Shandon Sweets reveal their 'secret mixture'

The Linehan family have been making sweets in Cork since the 1920s. Donal O’Keeffe visits their premises near Shandon to witness the birth of a batch of clove rocks.

Shandon Sweets reveal their 'secret mixture'

Under the shadow of Shandon’s steeple, in one of the oldest part of town, as the bells ring out the perfect sound of Cork, the morning air on John Redmond Street is filled with a warm, sweet smell from childhood.

At the doorway of Shandon Sweets, the sweetshop that time forgot, Danny Linehan welcomes visitors to the last remaining hand-made sweet factory in Ireland, the business started by Danny’s father Jimmy back in the early 1920s, when it began as the Exchange Toffee Works.

All these years later, Danny says he just took a job in the sweet factory to help his dad for a while. In time, Danny’s son Tony would do the same, filling in for what was only supposed to be a short time.

When you call to Shandon Sweets, you are greeted at the door by a sign explaining the shop’s history. It tells in loving detail the traditional process of sweet-making, describing the making of a batch of clove rocks.

“The huge copper pans,” it reads, “The moulding machines, even the recipe, are the same since Dan’s father founded the factory. Today, the methods used in the manufacture of sweets (are) the same as back in the 1920s.

“The secret mixture is boiled to a high temperature for three quarters of an hour. Then this hot, viscous liquid is poured onto a large metal table. Now the colours and flavours are added. From here begins the Shaping Process. As the mixture solidifies in about fifteen minutes, they have to be very fast and sure in their movements. The mixture is pulled and rolled into strips of about four feet (which) are then fed into a chopping machine.”

Reading that description is one thing, but to actually see the process is a different experience altogether.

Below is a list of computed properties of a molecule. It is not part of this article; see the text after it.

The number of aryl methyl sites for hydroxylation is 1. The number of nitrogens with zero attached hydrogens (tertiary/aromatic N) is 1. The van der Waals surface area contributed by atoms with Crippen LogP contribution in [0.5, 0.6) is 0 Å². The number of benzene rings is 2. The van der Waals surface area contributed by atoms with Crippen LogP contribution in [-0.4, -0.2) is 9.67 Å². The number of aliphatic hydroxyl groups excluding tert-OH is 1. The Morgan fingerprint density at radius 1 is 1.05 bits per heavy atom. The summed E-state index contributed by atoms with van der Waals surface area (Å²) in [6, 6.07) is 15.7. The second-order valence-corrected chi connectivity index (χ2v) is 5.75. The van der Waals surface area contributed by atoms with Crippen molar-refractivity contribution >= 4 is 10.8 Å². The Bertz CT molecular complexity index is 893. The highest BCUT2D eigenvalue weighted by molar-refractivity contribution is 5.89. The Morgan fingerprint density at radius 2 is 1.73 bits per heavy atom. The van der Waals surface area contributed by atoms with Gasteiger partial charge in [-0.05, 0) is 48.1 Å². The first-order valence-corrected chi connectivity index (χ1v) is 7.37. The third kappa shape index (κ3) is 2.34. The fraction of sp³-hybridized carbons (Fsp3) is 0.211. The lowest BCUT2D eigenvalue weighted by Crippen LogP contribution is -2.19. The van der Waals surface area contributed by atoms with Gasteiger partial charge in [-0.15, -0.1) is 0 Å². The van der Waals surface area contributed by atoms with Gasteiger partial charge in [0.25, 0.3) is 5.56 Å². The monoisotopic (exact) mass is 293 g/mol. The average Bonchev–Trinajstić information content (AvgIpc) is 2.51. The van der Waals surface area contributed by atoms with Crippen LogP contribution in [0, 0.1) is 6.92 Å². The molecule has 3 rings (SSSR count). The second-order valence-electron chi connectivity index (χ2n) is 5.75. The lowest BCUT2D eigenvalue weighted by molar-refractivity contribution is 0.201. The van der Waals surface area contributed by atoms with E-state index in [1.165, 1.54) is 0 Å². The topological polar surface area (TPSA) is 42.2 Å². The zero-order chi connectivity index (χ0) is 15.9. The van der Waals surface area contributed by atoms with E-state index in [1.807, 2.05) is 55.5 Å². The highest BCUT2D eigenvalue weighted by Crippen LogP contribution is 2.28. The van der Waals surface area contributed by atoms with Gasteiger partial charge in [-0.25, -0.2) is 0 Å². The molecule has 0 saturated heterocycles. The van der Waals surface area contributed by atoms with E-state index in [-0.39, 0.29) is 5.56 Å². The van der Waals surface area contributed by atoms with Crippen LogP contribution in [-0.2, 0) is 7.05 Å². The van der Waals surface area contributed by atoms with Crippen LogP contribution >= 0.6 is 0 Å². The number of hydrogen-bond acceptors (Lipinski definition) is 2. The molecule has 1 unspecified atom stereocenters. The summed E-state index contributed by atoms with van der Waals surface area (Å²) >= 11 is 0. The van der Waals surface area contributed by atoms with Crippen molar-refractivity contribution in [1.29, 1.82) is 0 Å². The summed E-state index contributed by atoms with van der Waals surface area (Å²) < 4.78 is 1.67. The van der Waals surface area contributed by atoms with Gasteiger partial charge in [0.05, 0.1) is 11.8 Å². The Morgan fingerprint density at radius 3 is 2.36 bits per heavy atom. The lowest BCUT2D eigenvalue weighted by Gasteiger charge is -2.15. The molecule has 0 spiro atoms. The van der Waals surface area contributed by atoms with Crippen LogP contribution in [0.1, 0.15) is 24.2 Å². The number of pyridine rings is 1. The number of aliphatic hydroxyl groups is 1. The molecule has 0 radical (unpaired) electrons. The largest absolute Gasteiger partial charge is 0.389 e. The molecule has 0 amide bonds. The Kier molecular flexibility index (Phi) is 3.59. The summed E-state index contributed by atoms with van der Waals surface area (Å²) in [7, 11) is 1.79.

It takes none of the magic from the “secret mixture” when Tony reveals that it’s made up of water, sugar and glucose syrup. Eight pounds of sugar is mixed with eight pounds of glucose and added to perhaps three litres of water. The glucose gives the sweets a shelf-life they otherwise wouldn’t have. The mixture is then boiled at three hundred degrees.

“What you’re doing,” says Tony, “is boiling off the water. What you’re left with is a caramel-coloured tar and that’s when you work it.” “That’s when it starts to get interesting,” says Danny.

Tony empties the mixture — “the batch” — out, spreading it onto the metal table, a gelatinous gloop already hardening as it cools, but Danny warns that it’s still extremely hot. “It’d take the fingerprints off you.”)

Back at the cooker, another pot is put on to boil as the process begins all over again, while Tony and Danny work the current batch. “Otherwise,” explains Danny, “you’d be there all day, waiting for batch after batch after batch.” The batch, in its current state, is the basis of every sweet, before colouring and flavouring are added.

Today, the Linehans are making clove rocks. Using a large scissors, Tony cuts off approximately a quarter of the batch. To the remaining three-quarters, he adds a red food-colourant and the flavouring clove-oil, kneading it over and over. This gives it a rich, ruby colour and a strong, sweet smell.

Stretching out the other quarter of the batch, Tony loops it over a wall-hook and whips it quickly back and forth, in the manner of a boxer at a punch-bag. The secret ingredient here is air. Tony calls this his morning work-out, as he aerates the material, turning it a meringue shade of white. Back at the table, Danny rolls the white material out and wraps it around the red. The resulting package, deep red inside a thin jacket of white, looks for all the world like a giant leg of lamb.

This is then fed into a rolling machine, which returns long red and white pencils, to be in turn fed into the chopping machine.

This is when all that work translates into magic, as the chopping machine fires out a thousand of the best clove rock sweets you’ll ever taste.

“This is less a science,” says Tony, “and more an art. There isn’t a place from here to Belfast doing this. There’s a sweet factory in the North but they work on a huge scale and it’d all be mechanised.”

In recognition of changing times, all of the sweets Danny and Tony make now are gluten-free. Another thing that’s new, Danny says, is that kids today prefer sour sweets. “It’s not like kids long ago. Now it’s Apple, Acid, Pear Drops. Anything with a bit of a hit.”

In the shop at the front of the factory, business is brisk as tourists queue to buy bags of Bullseyes, Apple Drops, Butter Nuggets, Pear Drops, Acid Drops and Clove Rocks.

When Jimmy Linehan started the Exchange Toffee Works at the dawn of Ireland’s new state, sweet factories were ten a penny. Now, almost a century later, Danny and Tony hand-make sweets of a quality you’ll find nowhere else in the land.

In uncertain times, Shandon Sweets — Ireland’s last traditional sweet factory — offers a direct link back to a time when no trip to the cinema, the dance or the show was complete without a bag of sweets.

Shandon Sweets remains a vital part of Cork’s living history.

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